Today’s Times Newspaper jumped onto a political bandwagon, arguing that the Conservative Government will miss its own targets for public charging infrastructure in 2030 by 20 years.

The number of Electric Vehicles (EVs) per public charger has risen rapidly from 16 in 2020 to 30 per charge today, due to the increasing uptake of EVs in the marketplace.

Almost 23% of new cars registered last year were EVs, with this set to increase to 100% by 2030 as car manufacturing switches from “Internal Combustion Engine” (I.C.E) cars to clean EVs, as the world Governments take legislative action to force the switch in order to cut Co2 emission and slow Global warming.

Moving to an EV is therefore not an “If”, but a “When”. However, the when will clearly be influenced by the high costs of EVs and “Range Anxiety”, where potential buyers are concerned about whether their EVs will run out of charge and leave them stranded.

The Government has dealt with the higher EV price issue, by guaranteeing its very generous tax breaks until 2028. Under Salary Sacrifice Schemes employees can lease a brand-new EV via their businesses, releasing £10k on average of capital in their old petrol cars and securing a 28-42% discount on the lease cost, depending on their tax bracket.

With the “Benefit in Kind” (BIK) tax slashed from the 23% charged on petrol cars, to 2% on EVs and no requirement to drive any business miles for the company, EVs have become a must-have perk of employment. With most employers also allowing partners to be insured on the EV, the lowest mileage driver in the family often makes the switch to the EV,  leaving the higher mileage driver with a patrol car.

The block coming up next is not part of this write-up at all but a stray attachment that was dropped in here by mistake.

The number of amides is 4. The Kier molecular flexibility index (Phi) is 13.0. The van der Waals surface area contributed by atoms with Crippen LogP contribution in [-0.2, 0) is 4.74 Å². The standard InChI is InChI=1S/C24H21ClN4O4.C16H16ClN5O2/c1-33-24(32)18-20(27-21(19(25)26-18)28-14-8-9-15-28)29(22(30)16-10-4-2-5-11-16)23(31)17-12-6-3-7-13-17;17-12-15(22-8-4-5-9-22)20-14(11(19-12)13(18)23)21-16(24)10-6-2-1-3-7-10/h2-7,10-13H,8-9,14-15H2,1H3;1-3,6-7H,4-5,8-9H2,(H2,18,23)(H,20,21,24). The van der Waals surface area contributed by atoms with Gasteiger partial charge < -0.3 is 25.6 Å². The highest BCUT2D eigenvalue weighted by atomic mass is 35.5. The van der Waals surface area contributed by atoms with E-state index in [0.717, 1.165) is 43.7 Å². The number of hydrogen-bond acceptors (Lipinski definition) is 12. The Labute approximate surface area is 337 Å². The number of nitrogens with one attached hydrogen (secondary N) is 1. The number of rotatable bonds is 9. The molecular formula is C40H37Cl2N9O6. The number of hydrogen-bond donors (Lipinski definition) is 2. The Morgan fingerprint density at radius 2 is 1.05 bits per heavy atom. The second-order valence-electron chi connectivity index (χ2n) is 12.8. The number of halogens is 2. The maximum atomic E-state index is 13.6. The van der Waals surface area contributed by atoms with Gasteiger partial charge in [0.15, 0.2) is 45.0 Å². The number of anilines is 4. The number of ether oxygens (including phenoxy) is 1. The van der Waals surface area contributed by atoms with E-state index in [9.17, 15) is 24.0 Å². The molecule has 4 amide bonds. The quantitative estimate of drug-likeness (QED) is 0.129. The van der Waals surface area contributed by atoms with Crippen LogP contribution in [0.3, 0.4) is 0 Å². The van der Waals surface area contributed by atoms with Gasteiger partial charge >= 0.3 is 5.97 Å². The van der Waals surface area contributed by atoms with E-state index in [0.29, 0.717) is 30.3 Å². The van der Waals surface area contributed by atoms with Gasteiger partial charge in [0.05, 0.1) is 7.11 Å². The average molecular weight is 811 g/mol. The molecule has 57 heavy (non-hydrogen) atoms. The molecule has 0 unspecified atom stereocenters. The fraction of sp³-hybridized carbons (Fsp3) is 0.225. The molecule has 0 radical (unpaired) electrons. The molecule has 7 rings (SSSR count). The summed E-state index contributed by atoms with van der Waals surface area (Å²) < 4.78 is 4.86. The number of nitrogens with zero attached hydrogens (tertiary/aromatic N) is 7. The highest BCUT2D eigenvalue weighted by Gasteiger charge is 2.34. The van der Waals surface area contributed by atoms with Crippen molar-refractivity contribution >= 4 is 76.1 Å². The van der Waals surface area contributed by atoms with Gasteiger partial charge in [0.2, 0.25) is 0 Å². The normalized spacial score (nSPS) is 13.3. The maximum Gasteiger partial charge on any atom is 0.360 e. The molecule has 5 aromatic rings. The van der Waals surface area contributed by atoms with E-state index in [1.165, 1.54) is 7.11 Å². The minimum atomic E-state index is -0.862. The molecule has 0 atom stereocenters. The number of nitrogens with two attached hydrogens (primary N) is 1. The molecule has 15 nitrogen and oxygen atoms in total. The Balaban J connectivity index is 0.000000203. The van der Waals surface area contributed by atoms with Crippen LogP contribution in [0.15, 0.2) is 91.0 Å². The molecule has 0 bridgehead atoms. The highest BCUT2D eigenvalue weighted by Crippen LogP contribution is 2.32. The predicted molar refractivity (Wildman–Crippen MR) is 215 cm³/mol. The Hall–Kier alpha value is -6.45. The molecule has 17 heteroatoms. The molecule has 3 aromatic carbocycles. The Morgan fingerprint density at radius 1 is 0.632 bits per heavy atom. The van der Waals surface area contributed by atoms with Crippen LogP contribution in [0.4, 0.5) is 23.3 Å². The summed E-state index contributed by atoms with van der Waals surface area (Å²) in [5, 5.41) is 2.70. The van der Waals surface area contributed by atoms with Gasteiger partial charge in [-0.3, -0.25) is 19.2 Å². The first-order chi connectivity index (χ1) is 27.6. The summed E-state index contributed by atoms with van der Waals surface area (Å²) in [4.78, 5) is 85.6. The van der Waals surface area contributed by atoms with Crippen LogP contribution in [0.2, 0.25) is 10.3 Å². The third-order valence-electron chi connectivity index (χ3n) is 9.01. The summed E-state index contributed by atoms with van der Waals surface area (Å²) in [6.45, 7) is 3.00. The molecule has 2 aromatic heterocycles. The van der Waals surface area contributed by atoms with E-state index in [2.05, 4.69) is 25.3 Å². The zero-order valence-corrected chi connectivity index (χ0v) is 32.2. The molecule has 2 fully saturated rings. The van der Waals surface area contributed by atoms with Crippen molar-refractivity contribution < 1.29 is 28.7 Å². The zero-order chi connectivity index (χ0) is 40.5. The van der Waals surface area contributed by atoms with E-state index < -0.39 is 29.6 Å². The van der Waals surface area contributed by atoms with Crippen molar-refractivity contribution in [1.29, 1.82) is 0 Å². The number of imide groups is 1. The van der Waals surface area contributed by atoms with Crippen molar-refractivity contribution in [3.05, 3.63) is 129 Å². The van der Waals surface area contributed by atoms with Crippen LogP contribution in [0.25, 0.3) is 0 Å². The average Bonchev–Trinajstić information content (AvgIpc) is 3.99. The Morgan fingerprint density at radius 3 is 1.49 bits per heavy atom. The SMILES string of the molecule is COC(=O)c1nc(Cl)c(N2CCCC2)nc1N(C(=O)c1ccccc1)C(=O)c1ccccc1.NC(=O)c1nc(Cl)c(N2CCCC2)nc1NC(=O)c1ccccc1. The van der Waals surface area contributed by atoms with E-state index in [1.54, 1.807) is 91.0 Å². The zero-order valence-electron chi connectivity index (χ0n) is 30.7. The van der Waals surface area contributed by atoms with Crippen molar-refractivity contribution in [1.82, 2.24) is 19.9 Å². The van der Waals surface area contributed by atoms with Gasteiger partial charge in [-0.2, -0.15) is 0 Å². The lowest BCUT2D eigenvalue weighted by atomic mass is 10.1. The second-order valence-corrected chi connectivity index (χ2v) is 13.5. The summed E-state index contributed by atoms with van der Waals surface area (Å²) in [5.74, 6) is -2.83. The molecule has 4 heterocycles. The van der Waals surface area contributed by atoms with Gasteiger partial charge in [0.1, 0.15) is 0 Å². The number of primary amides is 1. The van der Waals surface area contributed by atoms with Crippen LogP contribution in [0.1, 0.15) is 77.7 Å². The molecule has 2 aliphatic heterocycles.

“Range Anxiety” in reality is a myth for most EV drivers.

In an EV world, drivers’ “Homes” are a new highly convenient, “Petrol Station” replacement, with 90% plus of charging done at home when off-road parking is available.

The average round-trip commute is less than 100 miles per day, well within the 250-mile range of most EV models. Plugging in the EV each night when you return from work, quickly becomes a habit similar to plugging in your mobile phone, to ensure you're fully charged for the next day.

Unfortunately, if you live in a flat or house with on-road parking, we advise against moving to an EV until the business you work for installs chargers at the office and gives its employees who cannot charge at home, priority booking access. These secondary office “petrol stations” where drivers charge at work each day before commuting, will be far more important than public charging networks and need further incentivisation by the Government.

Mapping solutions available from Apps like eco: Electric Car Organisations, allow drivers to identify all local chargers and map stops on long journey routes, where “Fast chargers” can top up batteries whilst the owner takes a 30m break, to give them the extended range required.

In the opinion of EV leasing and charging experts, eco, the current debate over 30 EVs per public charger completely is highly misleading. Research shows that currently, 87% of EV owners have home chargers, which means that only 3.9 EVs need public chargers on a regular basis, leading them to remain underutilised and uneconomic to run.

However, eco is calling for all public charging to become “pre-bookable”, to avoid the 4 hours wait chaos seen in Birmingham over the Christmas period, where lots of drivers planned to stop in the same place having just assumed that the Fast chargers shown on their route maps would be available

Life with an EV does take a little more planning for long journeys, but drivers should ask themselves whether it would be simpler to complete these journeys via a combination of low-emission train and uber EVs, rather than their own EVs which are clearly not suited to regular long journeys.

The future is “Electric” and the day of the Petrol station is over, but it’s drivers' homes that will become the primary charging locations and not public chargers, so ignore the newspaper hyperbole of 30 EVs per public charger, as it is just there to scare you and sell papers.

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